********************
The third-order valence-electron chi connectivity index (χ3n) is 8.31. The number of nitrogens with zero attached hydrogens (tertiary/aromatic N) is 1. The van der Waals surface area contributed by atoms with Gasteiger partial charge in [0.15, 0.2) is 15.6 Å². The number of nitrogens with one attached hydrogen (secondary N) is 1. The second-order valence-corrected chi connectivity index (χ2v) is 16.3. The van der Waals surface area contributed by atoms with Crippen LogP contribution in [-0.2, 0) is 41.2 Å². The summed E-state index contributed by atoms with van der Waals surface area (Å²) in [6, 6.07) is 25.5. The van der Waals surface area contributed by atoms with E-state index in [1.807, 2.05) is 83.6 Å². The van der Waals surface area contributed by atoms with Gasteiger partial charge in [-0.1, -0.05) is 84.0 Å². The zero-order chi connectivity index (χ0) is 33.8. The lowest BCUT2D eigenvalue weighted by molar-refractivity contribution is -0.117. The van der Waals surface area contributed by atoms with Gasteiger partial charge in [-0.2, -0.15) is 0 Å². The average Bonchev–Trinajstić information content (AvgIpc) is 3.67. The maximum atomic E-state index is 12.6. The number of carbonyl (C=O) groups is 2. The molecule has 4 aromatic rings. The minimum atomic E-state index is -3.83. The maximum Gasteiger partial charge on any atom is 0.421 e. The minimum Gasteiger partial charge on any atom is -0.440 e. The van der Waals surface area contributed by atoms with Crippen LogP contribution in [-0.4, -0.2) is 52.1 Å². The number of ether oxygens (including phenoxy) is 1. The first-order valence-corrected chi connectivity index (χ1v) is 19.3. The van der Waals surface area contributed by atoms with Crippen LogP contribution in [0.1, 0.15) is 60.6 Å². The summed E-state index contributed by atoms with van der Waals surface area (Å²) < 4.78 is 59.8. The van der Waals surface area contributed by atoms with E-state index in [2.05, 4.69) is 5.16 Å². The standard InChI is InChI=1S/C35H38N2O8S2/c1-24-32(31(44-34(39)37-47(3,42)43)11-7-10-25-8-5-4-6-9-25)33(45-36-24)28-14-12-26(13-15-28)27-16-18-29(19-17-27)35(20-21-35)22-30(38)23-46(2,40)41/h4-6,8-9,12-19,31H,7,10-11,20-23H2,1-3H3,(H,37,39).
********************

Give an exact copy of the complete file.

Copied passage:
The third-order valence-electron chi connectivity index (χ3n) is 8.31. The number of nitrogens with zero attached hydrogens (tertiary/aromatic N) is 1. The van der Waals surface area contributed by atoms with Gasteiger partial charge in [0.15, 0.2) is 15.6 Å². The number of nitrogens with one attached hydrogen (secondary N) is 1. The second-order valence-corrected chi connectivity index (χ2v) is 16.3. The van der Waals surface area contributed by atoms with Crippen LogP contribution in [-0.2, 0) is 41.2 Å². The summed E-state index contributed by atoms with van der Waals surface area (Å²) in [6, 6.07) is 25.5. The van der Waals surface area contributed by atoms with E-state index in [1.807, 2.05) is 83.6 Å². The van der Waals surface area contributed by atoms with Gasteiger partial charge in [-0.1, -0.05) is 84.0 Å². The zero-order chi connectivity index (χ0) is 33.8. The lowest BCUT2D eigenvalue weighted by molar-refractivity contribution is -0.117. The van der Waals surface area contributed by atoms with Gasteiger partial charge in [-0.2, -0.15) is 0 Å². The average Bonchev–Trinajstić information content (AvgIpc) is 3.67. The maximum atomic E-state index is 12.6. The number of carbonyl (C=O) groups is 2. The molecule has 4 aromatic rings. The minimum atomic E-state index is -3.83. The maximum Gasteiger partial charge on any atom is 0.421 e. The minimum Gasteiger partial charge on any atom is -0.440 e. The van der Waals surface area contributed by atoms with Crippen LogP contribution in [-0.4, -0.2) is 52.1 Å². The number of ether oxygens (including phenoxy) is 1. The first-order valence-corrected chi connectivity index (χ1v) is 19.3. The van der Waals surface area contributed by atoms with Crippen LogP contribution in [0.1, 0.15) is 60.6 Å². The summed E-state index contributed by atoms with van der Waals surface area (Å²) < 4.78 is 59.8. The van der Waals surface area contributed by atoms with E-state index in [2.05, 4.69) is 5.16 Å². The standard InChI is InChI=1S/C35H38N2O8S2/c1-24-32(31(44-34(39)37-47(3,42)43)11-7-10-25-8-5-4-6-9-25)33(45-36-24)28-14-12-26(13-15-28)27-16-18-29(19-17-27)35(20-21-35)22-30(38)23-46(2,40)41/h4-6,8-9,12-19,31H,7,10-11,20-23H2,1-3H3,(H,37,39).